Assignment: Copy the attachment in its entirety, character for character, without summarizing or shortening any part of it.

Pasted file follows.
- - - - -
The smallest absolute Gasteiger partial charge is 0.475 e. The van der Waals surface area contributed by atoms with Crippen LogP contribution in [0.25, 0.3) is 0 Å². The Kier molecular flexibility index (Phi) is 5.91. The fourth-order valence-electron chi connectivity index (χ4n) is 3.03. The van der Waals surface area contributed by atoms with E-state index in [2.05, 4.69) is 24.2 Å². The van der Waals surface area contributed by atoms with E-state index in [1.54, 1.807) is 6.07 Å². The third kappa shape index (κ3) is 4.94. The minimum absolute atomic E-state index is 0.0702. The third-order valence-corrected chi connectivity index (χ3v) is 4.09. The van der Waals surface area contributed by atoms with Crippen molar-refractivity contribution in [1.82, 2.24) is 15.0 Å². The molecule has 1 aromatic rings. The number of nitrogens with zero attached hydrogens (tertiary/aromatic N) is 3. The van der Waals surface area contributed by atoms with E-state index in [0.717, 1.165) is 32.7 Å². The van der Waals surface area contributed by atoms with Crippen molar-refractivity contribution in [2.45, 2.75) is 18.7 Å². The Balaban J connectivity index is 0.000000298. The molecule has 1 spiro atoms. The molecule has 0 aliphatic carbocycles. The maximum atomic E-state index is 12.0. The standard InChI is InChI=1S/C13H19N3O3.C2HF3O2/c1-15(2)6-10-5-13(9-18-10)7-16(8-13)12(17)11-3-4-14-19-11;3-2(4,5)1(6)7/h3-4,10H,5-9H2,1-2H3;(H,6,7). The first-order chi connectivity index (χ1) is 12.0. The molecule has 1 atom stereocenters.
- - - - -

The smallest absolute Gasteiger partial charge is 0.475 e. The van der Waals surface area contributed by atoms with Crippen LogP contribution in [0.25, 0.3) is 0 Å². The Kier molecular flexibility index (Phi) is 5.91. The fourth-order valence-electron chi connectivity index (χ4n) is 3.03. The van der Waals surface area contributed by atoms with E-state index in [2.05, 4.69) is 24.2 Å². The van der Waals surface area contributed by atoms with E-state index in [1.54, 1.807) is 6.07 Å². The third kappa shape index (κ3) is 4.94. The minimum absolute atomic E-state index is 0.0702. The third-order valence-corrected chi connectivity index (χ3v) is 4.09. The van der Waals surface area contributed by atoms with Crippen molar-refractivity contribution in [1.82, 2.24) is 15.0 Å². The molecule has 1 aromatic rings. The number of nitrogens with zero attached hydrogens (tertiary/aromatic N) is 3. The van der Waals surface area contributed by atoms with E-state index in [0.717, 1.165) is 32.7 Å². The van der Waals surface area contributed by atoms with Crippen molar-refractivity contribution in [2.45, 2.75) is 18.7 Å². The Balaban J connectivity index is 0.000000298. The molecule has 1 spiro atoms. The molecule has 0 aliphatic carbocycles. The maximum atomic E-state index is 12.0. The standard InChI is InChI=1S/C13H19N3O3.C2HF3O2/c1-15(2)6-10-5-13(9-18-10)7-16(8-13)12(17)11-3-4-14-19-11;3-2(4,5)1(6)7/h3-4,10H,5-9H2,1-2H3;(H,6,7). The first-order chi connectivity index (χ1) is 12.0. The molecule has 1 atom stereocenters.